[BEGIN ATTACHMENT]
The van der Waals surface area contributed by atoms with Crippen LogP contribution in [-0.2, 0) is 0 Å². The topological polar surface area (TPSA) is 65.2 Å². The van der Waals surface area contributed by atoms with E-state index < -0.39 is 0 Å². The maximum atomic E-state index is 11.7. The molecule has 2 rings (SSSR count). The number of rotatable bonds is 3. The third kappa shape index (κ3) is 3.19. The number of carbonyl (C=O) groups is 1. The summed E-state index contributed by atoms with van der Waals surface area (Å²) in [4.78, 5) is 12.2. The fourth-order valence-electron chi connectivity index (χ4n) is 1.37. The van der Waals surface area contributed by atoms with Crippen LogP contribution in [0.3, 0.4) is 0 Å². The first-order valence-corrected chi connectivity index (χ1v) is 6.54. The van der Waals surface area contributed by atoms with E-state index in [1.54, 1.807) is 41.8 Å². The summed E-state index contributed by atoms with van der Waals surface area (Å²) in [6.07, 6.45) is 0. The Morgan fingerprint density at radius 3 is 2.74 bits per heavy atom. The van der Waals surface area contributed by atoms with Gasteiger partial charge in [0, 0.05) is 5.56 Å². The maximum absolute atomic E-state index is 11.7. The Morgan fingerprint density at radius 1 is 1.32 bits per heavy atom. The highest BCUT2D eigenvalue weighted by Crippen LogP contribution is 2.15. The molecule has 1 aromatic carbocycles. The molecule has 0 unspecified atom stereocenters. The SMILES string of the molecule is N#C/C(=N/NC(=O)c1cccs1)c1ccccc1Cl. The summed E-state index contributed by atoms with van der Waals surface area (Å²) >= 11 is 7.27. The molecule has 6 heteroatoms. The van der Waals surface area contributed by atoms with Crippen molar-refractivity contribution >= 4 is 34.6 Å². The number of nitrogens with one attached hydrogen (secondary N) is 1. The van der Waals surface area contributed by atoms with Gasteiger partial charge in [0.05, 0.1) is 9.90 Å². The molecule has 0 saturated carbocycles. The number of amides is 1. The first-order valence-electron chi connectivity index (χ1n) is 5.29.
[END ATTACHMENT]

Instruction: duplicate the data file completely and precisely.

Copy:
The van der Waals surface area contributed by atoms with Crippen LogP contribution in [-0.2, 0) is 0 Å². The topological polar surface area (TPSA) is 65.2 Å². The van der Waals surface area contributed by atoms with E-state index < -0.39 is 0 Å². The maximum atomic E-state index is 11.7. The molecule has 2 rings (SSSR count). The number of rotatable bonds is 3. The third kappa shape index (κ3) is 3.19. The number of carbonyl (C=O) groups is 1. The summed E-state index contributed by atoms with van der Waals surface area (Å²) in [4.78, 5) is 12.2. The fourth-order valence-electron chi connectivity index (χ4n) is 1.37. The van der Waals surface area contributed by atoms with Crippen LogP contribution in [0.3, 0.4) is 0 Å². The first-order valence-corrected chi connectivity index (χ1v) is 6.54. The van der Waals surface area contributed by atoms with E-state index in [1.54, 1.807) is 41.8 Å². The summed E-state index contributed by atoms with van der Waals surface area (Å²) in [6.07, 6.45) is 0. The Morgan fingerprint density at radius 3 is 2.74 bits per heavy atom. The van der Waals surface area contributed by atoms with Gasteiger partial charge in [0, 0.05) is 5.56 Å². The maximum absolute atomic E-state index is 11.7. The Morgan fingerprint density at radius 1 is 1.32 bits per heavy atom. The highest BCUT2D eigenvalue weighted by Crippen LogP contribution is 2.15. The molecule has 1 aromatic carbocycles. The molecule has 0 unspecified atom stereocenters. The SMILES string of the molecule is N#C/C(=N/NC(=O)c1cccs1)c1ccccc1Cl. The summed E-state index contributed by atoms with van der Waals surface area (Å²) >= 11 is 7.27. The molecule has 6 heteroatoms. The van der Waals surface area contributed by atoms with Crippen molar-refractivity contribution >= 4 is 34.6 Å². The number of nitrogens with one attached hydrogen (secondary N) is 1. The van der Waals surface area contributed by atoms with Gasteiger partial charge in [0.05, 0.1) is 9.90 Å². The molecule has 0 saturated carbocycles. The number of amides is 1. The first-order valence-electron chi connectivity index (χ1n) is 5.29.